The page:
D.O.A. - Hard Rain Falling - 2015 Vancouver Canada Hardcore Punk LP

In stock
SKU
18819
CA$16.95

D.O.A. - Hard Rain Falling


Label: Sudden Death Records
Cat#: SDR0110
Format: LP, Album,
Country: Canada
Released: 26 Jun 2015
Genre: Rock
Style: Punk, Hardcore


Tracklist


1 You've Gone To Far
2 Punk Rock Hero
3 The Cops Shot A Kid
4 Warmonger
5 Johnny Too Bad
6 Pipeline Fever


7 Racism Sucks
8 Kicked In The Teeth
9 Not Gonna Take Your Crap No More
10 He Joined The Gang
11 Ni Hao
12 San Quentin



DOA is back with a vengeance! It looked like Canada’s legendary punk pioneers were going to hang it up, as Joe “Shithead” Keithley, the godfather of hardcore, sought political office in Canada, but that didn’t happen this time. So look at it this way, the political world’s loss is the music world’s gain, because DOA has a brand new full-length, Hard Rain Falling, which Sudden Death Records is very pleased to release. It’s DOA’s sixteenth studio album. When Keithley set out to write the songs for the album, he used DOA’s early efforts like Hardcore 81, Something Better Change and War on 45 as a bit of template, in the sense that the songs should be short, fast and right to the point.


The end result is great, likely their best album since War on 45. Keithley’s lyrics take on a wide range of modern and horrible screwups, from racism to street gangs to war to environmental degradation. With all of that in mind, Shithead and his infamous henchmen Paddy Duddy (drums) and Mike Maggot (bass) went into the studio with fire in their bellies and with the goal of making a kick-ass album. It worked—Hard Rain Falling is a great effort from one of the world’s most influential and inspirational bands.


2015 release, the 16th studio album from Canada's legendary punk pioneers. DOA is back with a vengeance! It looked like Canada's legendary punk pioneers were going to hang it up, as Joe "Shithead" Keithley, the godfather of hardcore, sought political office in Canada, but that didn't happen this time. When Keithley set out to write the songs for the album, he used DOA's early efforts like Hardcore 81, Something Better Change and War on 45 as a bit of template, in the sense that the songs should be short, fast and right to the point.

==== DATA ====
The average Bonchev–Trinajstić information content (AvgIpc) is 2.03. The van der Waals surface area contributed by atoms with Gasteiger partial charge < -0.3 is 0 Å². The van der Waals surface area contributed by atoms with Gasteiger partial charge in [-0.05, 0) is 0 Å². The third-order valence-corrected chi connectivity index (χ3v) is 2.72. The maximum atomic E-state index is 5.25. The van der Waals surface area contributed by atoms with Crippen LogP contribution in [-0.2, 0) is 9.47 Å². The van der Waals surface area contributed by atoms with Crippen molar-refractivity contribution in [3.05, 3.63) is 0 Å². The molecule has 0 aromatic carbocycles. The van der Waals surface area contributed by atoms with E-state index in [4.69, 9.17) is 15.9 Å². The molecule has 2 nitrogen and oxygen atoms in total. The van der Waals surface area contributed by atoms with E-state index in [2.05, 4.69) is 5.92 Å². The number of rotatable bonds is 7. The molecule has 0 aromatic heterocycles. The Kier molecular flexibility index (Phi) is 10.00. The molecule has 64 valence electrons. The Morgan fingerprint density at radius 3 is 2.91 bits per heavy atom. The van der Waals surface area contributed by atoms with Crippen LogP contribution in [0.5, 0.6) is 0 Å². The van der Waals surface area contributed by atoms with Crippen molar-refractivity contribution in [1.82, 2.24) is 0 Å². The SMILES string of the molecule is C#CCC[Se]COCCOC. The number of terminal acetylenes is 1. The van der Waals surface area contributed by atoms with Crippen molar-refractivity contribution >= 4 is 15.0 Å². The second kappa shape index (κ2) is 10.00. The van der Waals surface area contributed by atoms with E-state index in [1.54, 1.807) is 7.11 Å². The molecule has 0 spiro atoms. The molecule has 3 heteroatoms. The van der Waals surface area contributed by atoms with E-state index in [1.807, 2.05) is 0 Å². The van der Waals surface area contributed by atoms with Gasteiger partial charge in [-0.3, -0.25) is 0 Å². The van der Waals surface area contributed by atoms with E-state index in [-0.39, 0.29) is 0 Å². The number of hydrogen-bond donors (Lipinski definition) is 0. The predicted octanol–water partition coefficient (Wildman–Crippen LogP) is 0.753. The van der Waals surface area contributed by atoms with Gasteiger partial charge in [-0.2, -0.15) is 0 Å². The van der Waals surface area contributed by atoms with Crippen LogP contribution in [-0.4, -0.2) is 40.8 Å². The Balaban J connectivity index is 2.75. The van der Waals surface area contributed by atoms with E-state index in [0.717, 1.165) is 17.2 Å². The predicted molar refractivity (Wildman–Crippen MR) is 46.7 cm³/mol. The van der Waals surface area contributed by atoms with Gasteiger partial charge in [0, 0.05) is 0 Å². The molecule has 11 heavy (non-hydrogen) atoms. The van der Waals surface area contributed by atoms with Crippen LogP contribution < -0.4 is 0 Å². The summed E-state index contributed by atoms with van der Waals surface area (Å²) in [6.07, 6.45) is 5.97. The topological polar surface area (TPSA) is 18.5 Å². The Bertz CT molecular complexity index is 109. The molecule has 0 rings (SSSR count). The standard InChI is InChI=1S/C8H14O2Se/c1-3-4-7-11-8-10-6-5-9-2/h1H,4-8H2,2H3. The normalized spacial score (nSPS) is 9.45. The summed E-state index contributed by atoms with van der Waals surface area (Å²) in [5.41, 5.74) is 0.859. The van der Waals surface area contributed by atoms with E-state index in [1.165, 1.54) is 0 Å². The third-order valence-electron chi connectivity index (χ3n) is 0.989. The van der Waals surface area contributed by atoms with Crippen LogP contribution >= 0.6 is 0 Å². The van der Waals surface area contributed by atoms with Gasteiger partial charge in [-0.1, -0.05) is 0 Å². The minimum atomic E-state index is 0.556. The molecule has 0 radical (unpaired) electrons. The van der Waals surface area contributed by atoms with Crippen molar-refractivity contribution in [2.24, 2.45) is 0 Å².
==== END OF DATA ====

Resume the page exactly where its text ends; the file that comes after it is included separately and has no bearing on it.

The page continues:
The end result is great, likely their best album since War on 45. Keithley's lyrics take on a wide range of modern and horrible screwups, from racism to street gangs to war to environmental degradation. With all of that in mind, Shithead and his infamous henchmen Paddy Duddy (drums) and Mike Maggot (bass) went into the studio with fire in their bellies and with the goal of making a kick-ass album. It worked-Hard Rain Falling is a great effort from one of the world's most influential and inspirational bands.

The first thing we hear on Hard Rain Falling is that familiar voice shouting “You’ve gone, gone, gone, gone, gone too far!” The opening track is one minute and 15 seconds of vintage D.O.A. It’s a Chuck Berry-style riff with that familiar overdriven but not totally distorted guitar sound. The shouted, repetitious chorus drives the point home. Like a lot of modern punk recordings, the lead vocals are probably a little too loud in the mix. (Clear your throat, Joe.) I suppose it’s better than the buried lead vocals of many early '80s punk and hardcore recordings, but the balance could be better. On “Punk Rock Hero,” Keithley gives some fatherly advice to the next generation of aspiring anarchists. “The Cops Shot a Kid” is exactly what you’d expect for these troubled times. “Warmonger” references Vietnam, but it’s as relevant today as ever. “Johnny Too Bad” is D.O.A.’s take on reggae, complete with organ. It also adds to the punk lexicon of “Johnny” songs. “Pipeline Fever” decries the environmental damage done by big corporations.

“Racism Sucks” has an obvious message but is extremely catchy. “Kicked in the Teeth” adds some tasty bagpipe and Celtic flair to the mix. “Not Gonna Take Your Crap No More” and “He Joined the Gang” are classic sounding D.O.A. songs. Things wrap up with a cover of “San Quentin” from Johnny Cash’s legendary 1969 live album At San Quentin. The Man in Black and Joe Shithead might seem like odd bedfellows, but the two men might have more in common than you think. At the very least, they were both concerned about the plight of the prisoner. Hard Rain Falling is exactly what you’d hope it would be. It’s 12 songs in 29 minutes without an ounce of filler.

D.O.A. - Pipeline Fever

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D.O.A - Johnny Too Bad

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More Information
Condition New
Format LP
Label Sudden Death Records